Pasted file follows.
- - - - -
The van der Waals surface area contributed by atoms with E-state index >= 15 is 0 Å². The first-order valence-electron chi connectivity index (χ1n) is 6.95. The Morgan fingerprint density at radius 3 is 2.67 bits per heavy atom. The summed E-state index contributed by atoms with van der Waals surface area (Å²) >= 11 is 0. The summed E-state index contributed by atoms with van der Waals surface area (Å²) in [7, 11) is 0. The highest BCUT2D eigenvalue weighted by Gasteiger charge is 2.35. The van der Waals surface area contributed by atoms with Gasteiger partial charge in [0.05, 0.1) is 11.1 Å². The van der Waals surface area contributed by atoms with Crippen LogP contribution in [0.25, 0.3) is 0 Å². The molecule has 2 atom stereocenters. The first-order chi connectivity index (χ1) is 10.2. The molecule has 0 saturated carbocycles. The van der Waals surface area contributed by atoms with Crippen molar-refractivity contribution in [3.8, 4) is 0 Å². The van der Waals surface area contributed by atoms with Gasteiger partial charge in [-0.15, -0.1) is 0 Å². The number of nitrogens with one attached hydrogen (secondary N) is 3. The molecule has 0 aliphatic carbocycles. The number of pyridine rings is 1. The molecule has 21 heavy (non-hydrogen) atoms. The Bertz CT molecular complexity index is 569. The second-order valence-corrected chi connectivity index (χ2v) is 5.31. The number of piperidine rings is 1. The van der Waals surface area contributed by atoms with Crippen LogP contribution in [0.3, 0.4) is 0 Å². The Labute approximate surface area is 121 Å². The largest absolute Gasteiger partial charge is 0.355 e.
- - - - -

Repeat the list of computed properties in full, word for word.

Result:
The van der Waals surface area contributed by atoms with E-state index >= 15 is 0 Å². The first-order valence-electron chi connectivity index (χ1n) is 6.95. The Morgan fingerprint density at radius 3 is 2.67 bits per heavy atom. The summed E-state index contributed by atoms with van der Waals surface area (Å²) >= 11 is 0. The summed E-state index contributed by atoms with van der Waals surface area (Å²) in [7, 11) is 0. The highest BCUT2D eigenvalue weighted by Gasteiger charge is 2.35. The van der Waals surface area contributed by atoms with Gasteiger partial charge in [0.05, 0.1) is 11.1 Å². The van der Waals surface area contributed by atoms with Crippen LogP contribution in [0.25, 0.3) is 0 Å². The molecule has 2 atom stereocenters. The first-order chi connectivity index (χ1) is 10.2. The molecule has 0 saturated carbocycles. The van der Waals surface area contributed by atoms with Crippen molar-refractivity contribution in [3.8, 4) is 0 Å². The van der Waals surface area contributed by atoms with Gasteiger partial charge in [-0.15, -0.1) is 0 Å². The number of nitrogens with one attached hydrogen (secondary N) is 3. The molecule has 0 aliphatic carbocycles. The number of pyridine rings is 1. The molecule has 21 heavy (non-hydrogen) atoms. The Bertz CT molecular complexity index is 569. The second-order valence-corrected chi connectivity index (χ2v) is 5.31. The number of piperidine rings is 1. The van der Waals surface area contributed by atoms with Crippen LogP contribution in [0.3, 0.4) is 0 Å². The Labute approximate surface area is 121 Å². The largest absolute Gasteiger partial charge is 0.355 e.